• Jesus is the Way, the Truth, and the Life, and no man can come unto the Father but by Him (John 14:6).

As a blogger, my words are read all over the world by people who hate the name of Jesus, and when I mention Him they go ballistic. I hate it for them, but how can I remain silent?

Jesus told the followers of John the Baptist,

“…Go your way, and tell John what things ye have seen and heard; how that the blind see, the lame walk, the lepers are cleansed, the deaf hear, the dead are raised, to the poor the gospel is preached. And blessed is he, whosoever shall not be offended in me. – Luke 7:22-23 

I don’t like offending people, but here’s the thing: if we let the fear of offending silence the Truth, how then can we “follow after the things which make for peace?” There can be no real peace without the Prince of Peace.

So, I guess I’m going to offend somebody.

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Filed under blogging, Christian Living, Christian Maturity, Defending Traditional Marriage, Defining Marriage, Faith, General Observations, Life Lessons, salvation

1917: My Thoughts On a Brilliant Movie

3 men & a movie

Yesterday (Friday) was the opening night (aside from select showings on Christmas day) for the movie 1917. I had wanted to go see it Christmas evening, but it wasn’t showing any place near me.

So, I sent out a text invite to a bunch of guys, and two ended up going with me last night: a deacon from my church and a fellow preacher and combat veteran. We left the wives behind and had a guys’ night out.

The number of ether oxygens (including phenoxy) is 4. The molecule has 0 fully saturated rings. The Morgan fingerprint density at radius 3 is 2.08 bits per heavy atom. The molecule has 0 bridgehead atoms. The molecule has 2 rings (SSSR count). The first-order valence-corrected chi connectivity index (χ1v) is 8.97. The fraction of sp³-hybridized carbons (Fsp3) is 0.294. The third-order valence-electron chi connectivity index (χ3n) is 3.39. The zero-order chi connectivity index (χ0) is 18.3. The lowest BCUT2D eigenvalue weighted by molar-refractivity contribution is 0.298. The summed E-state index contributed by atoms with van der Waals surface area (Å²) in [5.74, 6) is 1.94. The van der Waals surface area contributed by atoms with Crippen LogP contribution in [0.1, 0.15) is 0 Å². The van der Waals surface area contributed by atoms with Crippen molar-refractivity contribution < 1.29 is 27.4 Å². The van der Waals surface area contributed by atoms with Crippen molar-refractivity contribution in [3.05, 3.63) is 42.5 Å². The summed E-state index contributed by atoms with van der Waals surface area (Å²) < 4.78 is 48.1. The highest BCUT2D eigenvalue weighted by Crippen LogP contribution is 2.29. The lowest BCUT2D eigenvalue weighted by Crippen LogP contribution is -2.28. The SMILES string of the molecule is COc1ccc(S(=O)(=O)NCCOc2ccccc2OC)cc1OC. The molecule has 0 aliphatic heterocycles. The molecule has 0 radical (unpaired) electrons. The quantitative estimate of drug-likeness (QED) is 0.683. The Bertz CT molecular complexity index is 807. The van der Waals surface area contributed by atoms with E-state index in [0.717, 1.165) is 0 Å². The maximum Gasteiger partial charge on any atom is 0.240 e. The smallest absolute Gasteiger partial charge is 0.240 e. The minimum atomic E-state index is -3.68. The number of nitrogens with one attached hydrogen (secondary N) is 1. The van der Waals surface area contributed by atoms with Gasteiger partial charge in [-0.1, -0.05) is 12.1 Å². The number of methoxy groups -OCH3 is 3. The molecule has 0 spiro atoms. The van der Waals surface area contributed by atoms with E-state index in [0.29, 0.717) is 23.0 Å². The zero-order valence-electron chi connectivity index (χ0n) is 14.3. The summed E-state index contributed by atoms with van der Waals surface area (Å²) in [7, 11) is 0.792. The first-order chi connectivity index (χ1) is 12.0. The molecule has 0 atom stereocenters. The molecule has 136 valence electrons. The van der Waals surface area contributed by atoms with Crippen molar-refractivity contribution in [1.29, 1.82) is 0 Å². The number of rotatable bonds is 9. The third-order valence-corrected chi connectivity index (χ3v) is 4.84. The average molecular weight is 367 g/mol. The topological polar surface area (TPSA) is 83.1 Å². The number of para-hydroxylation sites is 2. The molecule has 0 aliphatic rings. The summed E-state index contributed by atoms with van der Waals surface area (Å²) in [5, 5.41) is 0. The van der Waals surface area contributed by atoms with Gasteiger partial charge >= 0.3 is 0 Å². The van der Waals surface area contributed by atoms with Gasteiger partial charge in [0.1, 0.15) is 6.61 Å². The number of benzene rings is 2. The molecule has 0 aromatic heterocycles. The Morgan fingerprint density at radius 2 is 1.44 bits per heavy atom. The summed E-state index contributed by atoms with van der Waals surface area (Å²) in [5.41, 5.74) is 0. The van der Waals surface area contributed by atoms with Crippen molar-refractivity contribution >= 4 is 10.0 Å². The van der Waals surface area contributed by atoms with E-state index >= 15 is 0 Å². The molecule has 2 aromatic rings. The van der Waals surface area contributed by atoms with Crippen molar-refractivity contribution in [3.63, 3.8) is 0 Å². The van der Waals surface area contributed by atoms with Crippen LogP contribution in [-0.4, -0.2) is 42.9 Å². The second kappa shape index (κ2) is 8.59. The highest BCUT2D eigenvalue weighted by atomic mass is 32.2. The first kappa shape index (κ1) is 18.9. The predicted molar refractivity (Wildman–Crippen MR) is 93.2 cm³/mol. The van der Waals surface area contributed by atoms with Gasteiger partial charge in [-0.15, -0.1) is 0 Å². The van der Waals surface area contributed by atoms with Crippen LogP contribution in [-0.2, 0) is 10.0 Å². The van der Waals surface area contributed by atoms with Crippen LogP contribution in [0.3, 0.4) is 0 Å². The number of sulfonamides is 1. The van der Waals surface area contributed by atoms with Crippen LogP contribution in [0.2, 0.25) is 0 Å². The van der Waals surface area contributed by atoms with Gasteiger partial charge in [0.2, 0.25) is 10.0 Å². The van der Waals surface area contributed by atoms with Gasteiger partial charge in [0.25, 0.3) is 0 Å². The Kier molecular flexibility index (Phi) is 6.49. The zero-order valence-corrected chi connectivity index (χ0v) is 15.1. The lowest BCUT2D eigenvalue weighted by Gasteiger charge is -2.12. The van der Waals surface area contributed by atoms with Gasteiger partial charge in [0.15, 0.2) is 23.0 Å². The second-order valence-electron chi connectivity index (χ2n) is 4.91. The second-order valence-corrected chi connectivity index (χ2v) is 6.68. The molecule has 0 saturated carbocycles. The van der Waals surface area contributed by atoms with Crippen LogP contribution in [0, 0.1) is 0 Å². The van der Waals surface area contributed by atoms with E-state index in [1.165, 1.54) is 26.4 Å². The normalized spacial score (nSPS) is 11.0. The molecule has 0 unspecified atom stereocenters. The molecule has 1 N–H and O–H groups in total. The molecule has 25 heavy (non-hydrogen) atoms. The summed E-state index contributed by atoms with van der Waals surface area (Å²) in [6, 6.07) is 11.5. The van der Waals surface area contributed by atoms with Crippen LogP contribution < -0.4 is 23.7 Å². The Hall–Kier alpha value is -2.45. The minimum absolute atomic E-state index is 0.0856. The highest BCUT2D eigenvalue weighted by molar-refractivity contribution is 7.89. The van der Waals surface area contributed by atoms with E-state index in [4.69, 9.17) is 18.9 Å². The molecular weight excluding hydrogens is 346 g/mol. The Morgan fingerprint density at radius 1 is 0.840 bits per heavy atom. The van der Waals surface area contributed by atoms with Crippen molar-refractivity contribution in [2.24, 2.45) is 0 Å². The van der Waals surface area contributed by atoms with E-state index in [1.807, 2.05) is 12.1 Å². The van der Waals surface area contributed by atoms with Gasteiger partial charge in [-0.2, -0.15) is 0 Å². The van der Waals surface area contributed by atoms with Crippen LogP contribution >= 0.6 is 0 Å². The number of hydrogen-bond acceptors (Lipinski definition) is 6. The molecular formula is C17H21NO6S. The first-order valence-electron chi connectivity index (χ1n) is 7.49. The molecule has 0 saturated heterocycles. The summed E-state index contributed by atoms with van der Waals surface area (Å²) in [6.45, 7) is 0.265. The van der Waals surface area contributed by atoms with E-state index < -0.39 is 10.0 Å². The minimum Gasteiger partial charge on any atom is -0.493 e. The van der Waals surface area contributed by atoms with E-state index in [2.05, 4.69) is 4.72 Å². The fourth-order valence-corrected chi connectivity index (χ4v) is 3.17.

On a side note, when men go to a movie together, it is not good for them to sit side-by-side if it’s only 2 of them. If you have more in the group, there’s no requirement to leave an empty seat between you.

A Brilliant Movie

Related imageLet me just skip ahead to what you really want to know – it was a great movie. You should go see it, especially in a theater.

But what made the movie so good was not the acting, the action, the realistic combat scenes, or the plot; it was all of that mixed together with the most brilliant cinematography I’ve ever seen. From the very first scene, all the way to the last, it’s one continuous camera shot! I’d almost guarantee you’ve never seen anything like it.

The visuals, however, were as important as the story, in my opinion. In reality, the scenes from the silent, cratered fields over which the two main characters must bravely traverse in order to deliver a life-or-death message are a story in themselves. WW1 was a stupid, bloody, pointless massacre; yet, full credit should be given to the average soldier who heroically walked into the monster’s mouth whenever he heard the sound of a whistle.

Metaphor On the Flip Side